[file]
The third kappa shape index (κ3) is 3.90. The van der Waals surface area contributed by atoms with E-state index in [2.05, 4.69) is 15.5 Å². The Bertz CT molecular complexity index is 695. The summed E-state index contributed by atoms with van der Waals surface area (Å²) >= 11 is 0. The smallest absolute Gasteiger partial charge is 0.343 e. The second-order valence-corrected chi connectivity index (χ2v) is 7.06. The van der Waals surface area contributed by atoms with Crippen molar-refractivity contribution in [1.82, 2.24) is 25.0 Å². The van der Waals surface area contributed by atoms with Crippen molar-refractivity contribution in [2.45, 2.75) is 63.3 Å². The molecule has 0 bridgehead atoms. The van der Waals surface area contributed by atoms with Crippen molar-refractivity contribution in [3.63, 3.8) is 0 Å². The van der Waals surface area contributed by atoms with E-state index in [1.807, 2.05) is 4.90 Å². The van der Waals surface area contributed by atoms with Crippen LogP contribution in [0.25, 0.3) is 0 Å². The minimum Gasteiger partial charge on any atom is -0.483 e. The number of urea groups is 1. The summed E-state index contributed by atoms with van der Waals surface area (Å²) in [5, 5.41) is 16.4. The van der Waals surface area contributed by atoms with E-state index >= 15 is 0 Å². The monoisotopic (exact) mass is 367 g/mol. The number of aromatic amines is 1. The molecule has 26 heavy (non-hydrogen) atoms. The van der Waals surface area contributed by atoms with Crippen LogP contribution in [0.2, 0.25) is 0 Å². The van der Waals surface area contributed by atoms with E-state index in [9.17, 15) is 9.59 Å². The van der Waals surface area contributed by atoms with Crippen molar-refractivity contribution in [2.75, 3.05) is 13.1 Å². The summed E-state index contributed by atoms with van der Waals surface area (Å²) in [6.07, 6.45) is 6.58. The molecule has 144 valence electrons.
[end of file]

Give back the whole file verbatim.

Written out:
The third kappa shape index (κ3) is 3.90. The van der Waals surface area contributed by atoms with E-state index in [2.05, 4.69) is 15.5 Å². The Bertz CT molecular complexity index is 695. The summed E-state index contributed by atoms with van der Waals surface area (Å²) >= 11 is 0. The smallest absolute Gasteiger partial charge is 0.343 e. The second-order valence-corrected chi connectivity index (χ2v) is 7.06. The van der Waals surface area contributed by atoms with Crippen molar-refractivity contribution in [1.82, 2.24) is 25.0 Å². The van der Waals surface area contributed by atoms with Crippen molar-refractivity contribution in [2.45, 2.75) is 63.3 Å². The molecule has 0 bridgehead atoms. The van der Waals surface area contributed by atoms with Crippen molar-refractivity contribution in [3.63, 3.8) is 0 Å². The van der Waals surface area contributed by atoms with E-state index in [1.807, 2.05) is 4.90 Å². The van der Waals surface area contributed by atoms with Crippen LogP contribution in [0.25, 0.3) is 0 Å². The minimum Gasteiger partial charge on any atom is -0.483 e. The number of urea groups is 1. The summed E-state index contributed by atoms with van der Waals surface area (Å²) in [5, 5.41) is 16.4. The van der Waals surface area contributed by atoms with E-state index >= 15 is 0 Å². The monoisotopic (exact) mass is 367 g/mol. The number of aromatic amines is 1. The molecule has 26 heavy (non-hydrogen) atoms. The van der Waals surface area contributed by atoms with Crippen LogP contribution in [0.2, 0.25) is 0 Å². The van der Waals surface area contributed by atoms with E-state index in [9.17, 15) is 9.59 Å². The van der Waals surface area contributed by atoms with Crippen molar-refractivity contribution in [2.75, 3.05) is 13.1 Å². The summed E-state index contributed by atoms with van der Waals surface area (Å²) in [6.07, 6.45) is 6.58. The molecule has 144 valence electrons.